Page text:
Merry Christmas and Happy New Year from all of us at iAt!
As we finish off 2021, thank you readers. We are grateful for the consistent readership around the world. Here is a list of the top dozen most read articles on iAt in 2021. We look forward to 2022 as we continue to engage our culture through essays, book reviews, and podcast conversations. We want to hear from you! What were your favorite articles from this past year? And, what topics would you like iAt to explore this coming year? Comment with your thoughts and ideas.
Caleb Schut, an RCA pastor, reflects on the results of the recent General Synod in the Reformed Church of America (RCA). He writes, “There were weighty differences among us. But we also found ourselves together in prayer. We found ourselves praying together for the future of the church. And where we find ourselves is usually where we are called.”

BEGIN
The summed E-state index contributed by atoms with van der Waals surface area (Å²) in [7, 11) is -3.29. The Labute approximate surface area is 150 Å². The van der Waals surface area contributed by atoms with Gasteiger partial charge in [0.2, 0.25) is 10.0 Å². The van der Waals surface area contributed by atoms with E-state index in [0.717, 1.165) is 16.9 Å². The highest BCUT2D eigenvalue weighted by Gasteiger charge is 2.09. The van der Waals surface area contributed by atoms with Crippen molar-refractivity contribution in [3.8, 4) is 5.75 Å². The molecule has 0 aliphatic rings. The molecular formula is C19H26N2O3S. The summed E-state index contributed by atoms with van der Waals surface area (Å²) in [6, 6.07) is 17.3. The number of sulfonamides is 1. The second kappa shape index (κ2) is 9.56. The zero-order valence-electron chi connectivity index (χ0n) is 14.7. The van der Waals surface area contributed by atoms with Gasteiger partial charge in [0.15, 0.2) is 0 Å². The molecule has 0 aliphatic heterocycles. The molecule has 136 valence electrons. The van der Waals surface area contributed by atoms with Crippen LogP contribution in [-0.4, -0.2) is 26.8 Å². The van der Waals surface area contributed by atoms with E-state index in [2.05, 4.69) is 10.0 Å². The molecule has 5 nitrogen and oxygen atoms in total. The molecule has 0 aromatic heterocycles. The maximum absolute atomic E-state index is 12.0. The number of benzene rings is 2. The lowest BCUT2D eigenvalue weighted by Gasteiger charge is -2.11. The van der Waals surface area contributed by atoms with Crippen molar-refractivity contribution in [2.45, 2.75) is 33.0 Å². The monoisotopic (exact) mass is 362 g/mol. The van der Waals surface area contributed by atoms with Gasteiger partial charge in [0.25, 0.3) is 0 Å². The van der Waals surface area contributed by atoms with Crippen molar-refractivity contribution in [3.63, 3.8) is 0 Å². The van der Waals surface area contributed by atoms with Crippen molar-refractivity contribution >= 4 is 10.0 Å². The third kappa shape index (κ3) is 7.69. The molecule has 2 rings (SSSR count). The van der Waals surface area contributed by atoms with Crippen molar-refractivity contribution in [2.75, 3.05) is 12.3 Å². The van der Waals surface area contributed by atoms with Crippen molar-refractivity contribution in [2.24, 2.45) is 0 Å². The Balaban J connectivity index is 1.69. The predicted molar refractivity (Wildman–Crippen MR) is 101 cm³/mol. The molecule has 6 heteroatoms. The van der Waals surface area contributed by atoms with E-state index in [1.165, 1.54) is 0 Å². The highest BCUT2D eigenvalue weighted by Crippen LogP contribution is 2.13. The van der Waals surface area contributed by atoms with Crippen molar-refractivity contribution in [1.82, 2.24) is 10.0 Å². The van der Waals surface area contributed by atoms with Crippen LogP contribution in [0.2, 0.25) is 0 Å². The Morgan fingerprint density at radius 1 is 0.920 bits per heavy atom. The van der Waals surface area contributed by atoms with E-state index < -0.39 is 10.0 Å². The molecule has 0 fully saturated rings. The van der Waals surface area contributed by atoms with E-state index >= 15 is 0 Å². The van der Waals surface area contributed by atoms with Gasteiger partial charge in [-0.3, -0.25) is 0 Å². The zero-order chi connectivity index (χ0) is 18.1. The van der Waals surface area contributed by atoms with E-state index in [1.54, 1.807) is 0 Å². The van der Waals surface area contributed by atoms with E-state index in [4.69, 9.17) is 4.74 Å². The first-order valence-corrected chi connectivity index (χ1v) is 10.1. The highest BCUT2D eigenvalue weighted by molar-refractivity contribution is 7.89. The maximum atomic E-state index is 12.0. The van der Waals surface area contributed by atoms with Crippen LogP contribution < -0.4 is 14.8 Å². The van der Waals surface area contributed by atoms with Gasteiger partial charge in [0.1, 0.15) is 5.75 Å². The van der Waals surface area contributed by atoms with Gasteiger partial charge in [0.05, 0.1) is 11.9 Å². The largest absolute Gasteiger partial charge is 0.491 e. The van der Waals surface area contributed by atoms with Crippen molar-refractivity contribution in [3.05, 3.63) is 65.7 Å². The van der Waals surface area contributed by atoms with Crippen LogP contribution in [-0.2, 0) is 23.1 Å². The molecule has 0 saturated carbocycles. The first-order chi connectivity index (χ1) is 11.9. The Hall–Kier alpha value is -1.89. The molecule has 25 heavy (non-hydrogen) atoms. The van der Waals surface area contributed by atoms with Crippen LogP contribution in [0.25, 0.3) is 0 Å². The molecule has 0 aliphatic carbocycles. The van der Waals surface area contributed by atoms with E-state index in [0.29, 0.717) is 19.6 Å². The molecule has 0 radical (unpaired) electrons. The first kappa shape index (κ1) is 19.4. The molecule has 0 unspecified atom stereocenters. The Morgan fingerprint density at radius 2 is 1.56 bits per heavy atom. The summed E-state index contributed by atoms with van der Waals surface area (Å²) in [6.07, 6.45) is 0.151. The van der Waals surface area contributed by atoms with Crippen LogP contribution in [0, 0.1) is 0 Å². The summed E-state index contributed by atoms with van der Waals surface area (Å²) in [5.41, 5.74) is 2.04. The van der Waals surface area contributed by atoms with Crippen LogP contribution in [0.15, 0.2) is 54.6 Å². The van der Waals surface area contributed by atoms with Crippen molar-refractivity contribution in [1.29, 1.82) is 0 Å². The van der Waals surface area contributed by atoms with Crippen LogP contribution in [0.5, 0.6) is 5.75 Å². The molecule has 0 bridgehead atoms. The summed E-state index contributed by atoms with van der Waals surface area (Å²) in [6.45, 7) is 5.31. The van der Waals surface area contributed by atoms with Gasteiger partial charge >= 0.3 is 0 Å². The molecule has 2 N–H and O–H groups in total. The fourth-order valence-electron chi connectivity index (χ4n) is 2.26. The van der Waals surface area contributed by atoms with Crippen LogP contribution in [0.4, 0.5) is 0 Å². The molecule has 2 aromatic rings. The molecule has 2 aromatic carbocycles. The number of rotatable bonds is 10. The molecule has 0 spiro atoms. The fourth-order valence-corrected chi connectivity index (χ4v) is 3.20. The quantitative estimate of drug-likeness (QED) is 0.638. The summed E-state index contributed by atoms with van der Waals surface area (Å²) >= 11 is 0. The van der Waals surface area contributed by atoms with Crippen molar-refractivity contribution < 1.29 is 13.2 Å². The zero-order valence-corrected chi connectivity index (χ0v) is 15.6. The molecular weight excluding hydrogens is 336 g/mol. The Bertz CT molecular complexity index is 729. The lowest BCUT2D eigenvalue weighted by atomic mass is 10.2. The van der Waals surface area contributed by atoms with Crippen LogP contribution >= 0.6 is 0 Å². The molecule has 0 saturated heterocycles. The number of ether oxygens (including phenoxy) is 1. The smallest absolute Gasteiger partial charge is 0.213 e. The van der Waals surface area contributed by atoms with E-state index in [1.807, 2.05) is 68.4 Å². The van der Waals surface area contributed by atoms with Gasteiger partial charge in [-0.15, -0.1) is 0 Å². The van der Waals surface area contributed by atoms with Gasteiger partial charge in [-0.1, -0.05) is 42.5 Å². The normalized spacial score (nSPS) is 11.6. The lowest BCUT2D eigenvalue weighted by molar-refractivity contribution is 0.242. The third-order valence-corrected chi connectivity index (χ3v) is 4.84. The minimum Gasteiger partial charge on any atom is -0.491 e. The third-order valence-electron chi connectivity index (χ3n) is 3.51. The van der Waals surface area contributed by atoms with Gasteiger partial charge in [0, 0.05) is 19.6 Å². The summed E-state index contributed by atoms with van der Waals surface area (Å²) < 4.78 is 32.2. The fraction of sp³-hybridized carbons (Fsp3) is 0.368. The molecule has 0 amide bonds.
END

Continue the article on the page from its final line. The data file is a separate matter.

“Dr. Danny Faulkner, in his article “Reflections on the Flat Earth Conspiracy,” argues that once you doubt something really fundamental, something that you may have taken for granted your entire life, it becomes very easy to find yourself doubting all kinds of things. Interesting. Why was it so hard for people to take COVID-19 seriously from the beginning? Has someone undermined our faith in science?” Jeff Ploegstra, Dordt biology professor, explores how “it is important to engage in critical thinking and dialogue when it is done carefully and lovingly.”
“As a professor—one who professes—I wanted to walk my talk. I teach my students that science is a reliable tool for obtaining genuine knowledge of how creation works, enabling humanity to care for creation, to use it to provide for our needs, and to make useful, interesting, and beautiful things. Even though I don’t have expertise in the science of vaccines that is any better than the average person, the opportunity to participate in a vaccine trial seemed an excellent opportunity to demonstrate my confidence in science in general,” states Carl Fictorie, a Dordt professor.